Privatization is further facilitated by arbitrary limits on government borrowing and spending. Rising debt is often used as a pretext for privatizing assets, instead of demanding that corporations and the very rich pay their share of tax. The UN, the G20 and the OECD have all recently called for more private investment in public services and infrastructure. Alarmingly, many in the global labour movement and civil society have been slow to oppose it.
Contrary to the rhetoric of private sector efficiency, a major driver of privatization is the expected profit produced by job cuts and lower labour costs. Privatization is used to break unions’ collective agreements, drive down wages and labour conditions, introduce precarious work and destroy unions.
Social Impact Bonds (SIBs) are the latest mutation of privatization in areas such as offender rehabilitation, youth work and employment services. They reinforce the false idea that only the private sector can innovate. They convert complex social services to financial instruments, which are difficult to administer, and drive resources into fixing the symptoms of social problems, not the causes. SIBs also potentially drive down wages, replace skilled workers with volunteers and create a new acceptable ‘social’ face for unacceptable privatization of social services.
Privatization, outsourcing and the use of agency workers are not gender neutral. They disproportionately affect sectors with a higher percentage of women. They also block access to those quality public services that should serve to alleviate women’s burden of unpaid domestic care work and facilitate women’s integration to the labour market (see Chapter 4 in this report). They also create precarious work that undermines labour rights in ways that disproportionately affect women. Privatization, outsourcing and the use of agency workers usually lead to more expensive and less flexible services. The process of granting windfall profits to private companies creates conditions conducive to financial and political corruption that is rarely accounted for.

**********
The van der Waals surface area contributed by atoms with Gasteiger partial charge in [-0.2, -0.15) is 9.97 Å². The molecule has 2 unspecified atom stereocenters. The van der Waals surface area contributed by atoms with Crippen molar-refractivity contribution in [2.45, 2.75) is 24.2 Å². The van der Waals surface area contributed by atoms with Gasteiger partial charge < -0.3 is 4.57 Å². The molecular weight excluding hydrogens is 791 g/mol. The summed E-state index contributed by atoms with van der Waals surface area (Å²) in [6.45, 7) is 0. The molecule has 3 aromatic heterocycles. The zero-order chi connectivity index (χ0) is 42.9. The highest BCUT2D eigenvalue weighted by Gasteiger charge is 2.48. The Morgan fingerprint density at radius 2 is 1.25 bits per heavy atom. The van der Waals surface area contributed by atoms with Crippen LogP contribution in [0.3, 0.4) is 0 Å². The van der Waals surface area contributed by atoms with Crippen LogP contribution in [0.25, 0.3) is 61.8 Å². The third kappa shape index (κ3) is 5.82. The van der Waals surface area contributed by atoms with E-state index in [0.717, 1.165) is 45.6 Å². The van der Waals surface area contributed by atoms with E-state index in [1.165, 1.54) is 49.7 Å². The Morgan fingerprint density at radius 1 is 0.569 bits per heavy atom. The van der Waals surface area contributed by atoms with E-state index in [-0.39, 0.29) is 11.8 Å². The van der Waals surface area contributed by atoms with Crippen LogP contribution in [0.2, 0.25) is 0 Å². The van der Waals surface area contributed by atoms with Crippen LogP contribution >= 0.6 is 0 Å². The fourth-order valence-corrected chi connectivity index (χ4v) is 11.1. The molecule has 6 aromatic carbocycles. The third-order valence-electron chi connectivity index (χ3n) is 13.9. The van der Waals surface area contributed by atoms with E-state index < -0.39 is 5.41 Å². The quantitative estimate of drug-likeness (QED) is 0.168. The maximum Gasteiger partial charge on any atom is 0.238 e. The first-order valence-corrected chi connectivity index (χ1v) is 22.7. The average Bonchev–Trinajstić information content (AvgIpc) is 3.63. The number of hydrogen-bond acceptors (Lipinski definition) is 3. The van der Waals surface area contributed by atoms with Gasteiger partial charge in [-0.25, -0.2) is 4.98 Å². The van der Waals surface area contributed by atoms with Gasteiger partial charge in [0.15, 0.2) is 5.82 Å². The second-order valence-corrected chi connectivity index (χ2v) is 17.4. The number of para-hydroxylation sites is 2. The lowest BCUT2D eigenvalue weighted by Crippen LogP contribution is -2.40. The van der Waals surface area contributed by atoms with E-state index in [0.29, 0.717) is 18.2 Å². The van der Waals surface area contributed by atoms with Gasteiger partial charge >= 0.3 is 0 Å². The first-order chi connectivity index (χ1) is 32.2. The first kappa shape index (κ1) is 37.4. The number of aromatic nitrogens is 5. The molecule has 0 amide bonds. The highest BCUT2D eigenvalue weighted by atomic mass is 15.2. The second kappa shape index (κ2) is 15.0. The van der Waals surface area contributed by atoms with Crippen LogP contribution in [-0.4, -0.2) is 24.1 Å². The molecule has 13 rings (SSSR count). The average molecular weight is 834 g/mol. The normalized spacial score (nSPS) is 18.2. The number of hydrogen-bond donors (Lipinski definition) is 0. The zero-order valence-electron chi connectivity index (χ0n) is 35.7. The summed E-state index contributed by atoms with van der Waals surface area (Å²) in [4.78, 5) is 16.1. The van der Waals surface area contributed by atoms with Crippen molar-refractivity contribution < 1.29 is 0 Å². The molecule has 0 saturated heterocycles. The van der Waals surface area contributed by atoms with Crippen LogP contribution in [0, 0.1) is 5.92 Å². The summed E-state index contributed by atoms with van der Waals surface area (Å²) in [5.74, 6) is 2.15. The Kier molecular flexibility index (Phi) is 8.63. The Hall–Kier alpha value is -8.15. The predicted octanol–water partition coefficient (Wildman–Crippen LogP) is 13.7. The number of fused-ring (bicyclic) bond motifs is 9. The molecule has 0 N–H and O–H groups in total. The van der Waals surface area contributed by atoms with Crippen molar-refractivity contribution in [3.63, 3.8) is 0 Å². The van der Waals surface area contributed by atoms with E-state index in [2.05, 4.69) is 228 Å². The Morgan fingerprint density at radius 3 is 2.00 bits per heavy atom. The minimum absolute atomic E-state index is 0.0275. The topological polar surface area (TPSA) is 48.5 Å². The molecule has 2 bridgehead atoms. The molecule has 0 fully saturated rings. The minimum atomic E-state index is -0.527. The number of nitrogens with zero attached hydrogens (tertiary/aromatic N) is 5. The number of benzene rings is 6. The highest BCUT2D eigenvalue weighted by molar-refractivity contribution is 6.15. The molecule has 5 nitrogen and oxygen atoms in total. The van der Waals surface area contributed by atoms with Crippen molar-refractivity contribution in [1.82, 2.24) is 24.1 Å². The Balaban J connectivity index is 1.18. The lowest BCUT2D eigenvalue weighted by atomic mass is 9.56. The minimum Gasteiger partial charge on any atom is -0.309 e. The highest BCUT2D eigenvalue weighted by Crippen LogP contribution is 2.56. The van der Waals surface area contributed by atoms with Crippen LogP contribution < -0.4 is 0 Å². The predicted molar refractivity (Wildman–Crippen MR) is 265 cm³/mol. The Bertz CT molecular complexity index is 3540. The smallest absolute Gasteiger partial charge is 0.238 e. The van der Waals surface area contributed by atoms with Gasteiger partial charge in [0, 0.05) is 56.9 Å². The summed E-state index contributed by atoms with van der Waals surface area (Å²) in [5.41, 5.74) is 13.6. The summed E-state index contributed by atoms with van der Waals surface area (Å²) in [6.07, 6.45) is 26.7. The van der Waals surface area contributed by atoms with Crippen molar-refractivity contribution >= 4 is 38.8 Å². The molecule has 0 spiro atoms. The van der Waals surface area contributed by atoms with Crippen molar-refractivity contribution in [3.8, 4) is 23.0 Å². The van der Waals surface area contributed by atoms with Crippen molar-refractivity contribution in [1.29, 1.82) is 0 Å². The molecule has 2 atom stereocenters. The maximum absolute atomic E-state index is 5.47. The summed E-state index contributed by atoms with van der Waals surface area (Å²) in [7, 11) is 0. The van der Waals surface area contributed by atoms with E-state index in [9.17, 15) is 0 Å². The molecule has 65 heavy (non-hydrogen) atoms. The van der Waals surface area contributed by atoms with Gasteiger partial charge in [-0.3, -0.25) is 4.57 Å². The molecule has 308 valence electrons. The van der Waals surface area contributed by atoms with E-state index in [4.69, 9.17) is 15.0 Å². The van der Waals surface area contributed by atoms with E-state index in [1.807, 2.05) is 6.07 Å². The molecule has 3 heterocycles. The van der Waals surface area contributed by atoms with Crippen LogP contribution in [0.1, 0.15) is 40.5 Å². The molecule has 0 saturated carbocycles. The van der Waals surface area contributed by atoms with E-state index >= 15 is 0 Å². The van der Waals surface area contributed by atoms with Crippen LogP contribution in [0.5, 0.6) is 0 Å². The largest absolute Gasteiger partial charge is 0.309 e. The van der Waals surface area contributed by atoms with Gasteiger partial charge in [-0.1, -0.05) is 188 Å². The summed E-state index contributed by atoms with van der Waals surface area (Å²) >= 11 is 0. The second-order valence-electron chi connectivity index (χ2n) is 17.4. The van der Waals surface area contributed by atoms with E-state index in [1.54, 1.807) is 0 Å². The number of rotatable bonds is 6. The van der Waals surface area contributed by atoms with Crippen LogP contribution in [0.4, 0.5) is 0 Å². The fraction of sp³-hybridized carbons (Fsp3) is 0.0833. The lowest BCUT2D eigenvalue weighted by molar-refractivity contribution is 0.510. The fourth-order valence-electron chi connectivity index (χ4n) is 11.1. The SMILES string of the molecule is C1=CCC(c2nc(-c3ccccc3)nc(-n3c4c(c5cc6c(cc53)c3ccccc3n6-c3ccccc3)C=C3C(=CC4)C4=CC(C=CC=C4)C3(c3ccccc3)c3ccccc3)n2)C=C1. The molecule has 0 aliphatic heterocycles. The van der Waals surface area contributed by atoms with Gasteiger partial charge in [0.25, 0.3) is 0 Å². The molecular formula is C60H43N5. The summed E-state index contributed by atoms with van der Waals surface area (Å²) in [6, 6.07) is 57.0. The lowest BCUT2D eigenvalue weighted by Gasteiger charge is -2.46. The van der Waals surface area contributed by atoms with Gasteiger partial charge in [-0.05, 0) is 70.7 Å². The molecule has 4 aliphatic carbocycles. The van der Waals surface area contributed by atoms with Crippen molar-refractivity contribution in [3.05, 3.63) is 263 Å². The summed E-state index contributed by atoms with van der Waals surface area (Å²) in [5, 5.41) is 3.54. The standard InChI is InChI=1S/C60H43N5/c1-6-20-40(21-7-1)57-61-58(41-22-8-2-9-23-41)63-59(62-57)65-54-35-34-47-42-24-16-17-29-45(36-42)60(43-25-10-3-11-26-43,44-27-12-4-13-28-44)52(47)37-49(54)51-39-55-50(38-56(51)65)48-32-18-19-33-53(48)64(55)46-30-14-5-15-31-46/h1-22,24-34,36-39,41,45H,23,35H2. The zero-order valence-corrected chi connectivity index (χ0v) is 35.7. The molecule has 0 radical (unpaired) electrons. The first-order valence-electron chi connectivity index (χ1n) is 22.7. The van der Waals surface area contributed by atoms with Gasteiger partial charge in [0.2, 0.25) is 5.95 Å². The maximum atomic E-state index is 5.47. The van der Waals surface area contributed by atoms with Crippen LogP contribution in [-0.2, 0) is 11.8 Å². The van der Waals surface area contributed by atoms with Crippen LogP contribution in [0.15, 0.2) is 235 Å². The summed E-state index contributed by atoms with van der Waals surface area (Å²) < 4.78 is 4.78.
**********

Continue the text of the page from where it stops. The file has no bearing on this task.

Where privatization, outsourcing and use of agency workers cannot be stopped, organizing workers in privatized services is both the best way to provide decent wages and conditions for these workers and an important way to stop wage competition and destruction of workers’ rights being used as a force for privatization.
The public is often told that privatizations are difficult or impossible to reverse, but this ignores the evidence of hundreds of cases of governments successfully bringing privatized services – often failed privatizations – back into public hands. Trade unions like PSI support reversal of privatization, promote examples of success and help affiliates to pursue the reversal of privatization. They oppose trade agreements that cover or affect public services because they often make reversal of privatization difficult, more expensive or impossible.
Public-Public Partnerships (PUPs) mainly involve strong public utilities twinning with weaker public utilities to jointly solve problems and improve service quality, often through transfer of technical skills, while preserving decent employment. When governments do not renew contracts with private operators, or terminate them early, PUPs provide a viable way to access expertise.